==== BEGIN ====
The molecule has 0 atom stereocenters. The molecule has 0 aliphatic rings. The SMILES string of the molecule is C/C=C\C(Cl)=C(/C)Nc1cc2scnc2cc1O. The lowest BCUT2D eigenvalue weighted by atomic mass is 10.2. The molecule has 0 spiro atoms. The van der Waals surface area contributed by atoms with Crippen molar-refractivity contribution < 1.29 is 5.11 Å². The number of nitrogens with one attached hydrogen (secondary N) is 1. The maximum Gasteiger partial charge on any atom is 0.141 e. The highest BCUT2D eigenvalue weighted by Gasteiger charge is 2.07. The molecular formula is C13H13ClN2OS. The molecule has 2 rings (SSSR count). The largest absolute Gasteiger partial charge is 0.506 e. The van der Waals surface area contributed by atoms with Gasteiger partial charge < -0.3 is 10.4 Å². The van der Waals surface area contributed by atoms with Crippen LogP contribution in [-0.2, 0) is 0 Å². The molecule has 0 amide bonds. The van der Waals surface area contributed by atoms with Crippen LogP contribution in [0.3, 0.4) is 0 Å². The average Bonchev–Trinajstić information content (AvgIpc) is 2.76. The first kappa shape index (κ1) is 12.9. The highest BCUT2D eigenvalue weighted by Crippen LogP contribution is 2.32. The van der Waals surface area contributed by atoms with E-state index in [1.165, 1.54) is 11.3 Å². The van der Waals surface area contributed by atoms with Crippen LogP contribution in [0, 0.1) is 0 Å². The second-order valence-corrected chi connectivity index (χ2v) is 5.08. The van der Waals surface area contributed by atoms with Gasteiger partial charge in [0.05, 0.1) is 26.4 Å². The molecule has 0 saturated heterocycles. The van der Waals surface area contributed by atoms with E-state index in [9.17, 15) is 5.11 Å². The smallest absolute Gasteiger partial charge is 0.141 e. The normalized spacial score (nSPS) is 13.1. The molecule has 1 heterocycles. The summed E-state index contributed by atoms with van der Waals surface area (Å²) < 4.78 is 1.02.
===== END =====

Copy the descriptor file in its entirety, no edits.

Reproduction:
The molecule has 0 atom stereocenters. The molecule has 0 aliphatic rings. The SMILES string of the molecule is C/C=C\C(Cl)=C(/C)Nc1cc2scnc2cc1O. The lowest BCUT2D eigenvalue weighted by atomic mass is 10.2. The molecule has 0 spiro atoms. The van der Waals surface area contributed by atoms with Crippen molar-refractivity contribution < 1.29 is 5.11 Å². The number of nitrogens with one attached hydrogen (secondary N) is 1. The maximum Gasteiger partial charge on any atom is 0.141 e. The highest BCUT2D eigenvalue weighted by Gasteiger charge is 2.07. The molecular formula is C13H13ClN2OS. The molecule has 2 rings (SSSR count). The largest absolute Gasteiger partial charge is 0.506 e. The van der Waals surface area contributed by atoms with Gasteiger partial charge < -0.3 is 10.4 Å². The van der Waals surface area contributed by atoms with Crippen LogP contribution in [-0.2, 0) is 0 Å². The molecule has 0 amide bonds. The van der Waals surface area contributed by atoms with Crippen LogP contribution in [0.3, 0.4) is 0 Å². The average Bonchev–Trinajstić information content (AvgIpc) is 2.76. The first kappa shape index (κ1) is 12.9. The highest BCUT2D eigenvalue weighted by Crippen LogP contribution is 2.32. The van der Waals surface area contributed by atoms with E-state index in [1.165, 1.54) is 11.3 Å². The van der Waals surface area contributed by atoms with Crippen LogP contribution in [0, 0.1) is 0 Å². The second-order valence-corrected chi connectivity index (χ2v) is 5.08. The van der Waals surface area contributed by atoms with Gasteiger partial charge in [0.05, 0.1) is 26.4 Å². The molecule has 0 saturated heterocycles. The van der Waals surface area contributed by atoms with E-state index in [9.17, 15) is 5.11 Å². The smallest absolute Gasteiger partial charge is 0.141 e. The normalized spacial score (nSPS) is 13.1. The molecule has 1 heterocycles. The summed E-state index contributed by atoms with van der Waals surface area (Å²) < 4.78 is 1.02.